Further, nothing in the record before this Court could reasonably be construed to support a finding that Defendants reasonably expected that their engagement of Diaz as a potential chemical supplier would subject them to tort liability in New York. Defendants sought out an existing chemical company (Diaz) to serve as a possible supplier of a certain chemical. Defendants' only intended role was to be a possible purchaser of goods from a New York business. The declarations establish that there was no legal or organizational relationship between Defendants and Diaz. And despite the discussions between them, Defendants never purchased or entered into any agreement to purchase CFP from Diaz. (Bantle Decl., ¶ 13; O'Gara Decl., ¶ 11.) In fact, Defendants eventually acquired CFP from the other suppliers located in China and the United Kingdom. (Bantle Decl., ¶ 13; O'Gara Decl., ¶ 15.) It is therefore not objectively reasonable to conclude that Defendants should have expected that their discussions with Diaz would subject them to tort liability in New York.*fn1

Accordingly, this Court finds that it cannot lawfully exercise personal jurisdiction over Defendants under New York's long-arm statute.

B. Due Process

Even assuming that personal jurisdiction was permitted under New York's long-arm statute, "the Due Process Clause limits the exercise of jurisdiction to persons having certain 'minimum contacts' with the forum state." Computer Assocs. Int'l, Inc. v. Altai, Inc., 126 F.3d 365, 370 (2d Cir. 1997) (citing Burger King Corp. v. Rudzewicz, 471 U.S. 462, 474, 105 S.Ct. 2174, 2183, 85 L.Ed. 2d 528 (1985) and Int'l Shoe Co. v. Washington, 326 U.S. 310, 316, 66 S.Ct. 154, 158, 90 L.Ed. 95 (1945)). Consistent with due process, a court may exercise personal jurisdiction only over a defendant whose "'conduct and connection with the forum State are such that he should reasonably anticipate being haled into court there.'" Burger King, 471 U.S. at 474 (quoting World-Wide Volkswagen Corp. v. Woodson, 444 U.S. 286, 297, 100 S.Ct. 559, 567, 62 L.Ed. 2d 490 (1980)).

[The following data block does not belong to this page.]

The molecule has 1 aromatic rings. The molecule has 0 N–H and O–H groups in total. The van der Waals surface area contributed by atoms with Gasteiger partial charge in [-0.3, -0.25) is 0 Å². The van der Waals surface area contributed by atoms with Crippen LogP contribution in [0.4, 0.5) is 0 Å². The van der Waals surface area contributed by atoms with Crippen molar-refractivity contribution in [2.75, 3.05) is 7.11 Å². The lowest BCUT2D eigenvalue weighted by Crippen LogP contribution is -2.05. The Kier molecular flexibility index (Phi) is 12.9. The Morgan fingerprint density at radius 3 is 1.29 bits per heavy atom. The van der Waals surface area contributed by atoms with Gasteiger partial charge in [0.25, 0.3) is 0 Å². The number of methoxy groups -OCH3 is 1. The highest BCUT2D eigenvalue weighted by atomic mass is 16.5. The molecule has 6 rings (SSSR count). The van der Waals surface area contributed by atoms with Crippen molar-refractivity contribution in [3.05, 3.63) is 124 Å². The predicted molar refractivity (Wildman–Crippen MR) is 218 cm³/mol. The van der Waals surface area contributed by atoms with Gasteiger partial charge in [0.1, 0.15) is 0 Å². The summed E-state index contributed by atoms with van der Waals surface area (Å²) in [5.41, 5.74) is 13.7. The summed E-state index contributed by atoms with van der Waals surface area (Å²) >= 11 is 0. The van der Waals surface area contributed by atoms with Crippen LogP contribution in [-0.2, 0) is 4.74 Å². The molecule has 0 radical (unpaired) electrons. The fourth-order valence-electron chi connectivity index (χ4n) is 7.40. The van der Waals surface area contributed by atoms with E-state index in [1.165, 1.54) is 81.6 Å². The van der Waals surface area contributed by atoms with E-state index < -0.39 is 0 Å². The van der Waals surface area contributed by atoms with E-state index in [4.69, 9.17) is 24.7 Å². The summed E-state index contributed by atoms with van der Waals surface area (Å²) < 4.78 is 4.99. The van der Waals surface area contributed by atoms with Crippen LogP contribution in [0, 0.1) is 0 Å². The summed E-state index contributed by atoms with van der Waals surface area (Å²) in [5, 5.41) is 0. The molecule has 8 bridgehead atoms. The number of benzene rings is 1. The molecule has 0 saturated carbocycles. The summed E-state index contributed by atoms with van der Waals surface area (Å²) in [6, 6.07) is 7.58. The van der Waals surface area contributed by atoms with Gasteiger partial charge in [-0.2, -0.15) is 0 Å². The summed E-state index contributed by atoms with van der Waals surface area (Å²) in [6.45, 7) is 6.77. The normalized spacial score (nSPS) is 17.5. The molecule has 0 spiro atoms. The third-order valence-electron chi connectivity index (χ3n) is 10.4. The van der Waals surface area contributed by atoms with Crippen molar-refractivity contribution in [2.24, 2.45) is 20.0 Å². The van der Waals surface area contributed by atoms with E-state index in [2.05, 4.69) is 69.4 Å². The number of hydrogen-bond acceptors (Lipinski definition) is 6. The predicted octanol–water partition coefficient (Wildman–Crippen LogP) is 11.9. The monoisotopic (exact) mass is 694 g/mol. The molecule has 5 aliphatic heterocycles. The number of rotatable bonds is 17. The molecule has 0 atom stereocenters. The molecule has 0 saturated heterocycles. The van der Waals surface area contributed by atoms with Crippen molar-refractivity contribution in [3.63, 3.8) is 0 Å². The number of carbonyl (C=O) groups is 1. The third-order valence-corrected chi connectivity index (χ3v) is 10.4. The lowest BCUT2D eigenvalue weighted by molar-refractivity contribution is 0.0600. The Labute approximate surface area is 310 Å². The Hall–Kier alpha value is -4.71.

Thus, to justify the exercise of personal jurisdiction, there must be a showing of "'some act by which the defendant purposely avails itself of the privilege of conducting activities within the forum State, thus invoking the benefits and protections of its laws.'" Burger King, 471 U.S. at 475 (quoting Hanson v. Denckla, 357 U.S. 235, 253, 78 S.Ct. 1228, 1239- 40, 2 L.Ed. 2d 1283 (1958)). This Court finds that Plaintiff has failed to make this requisite showing.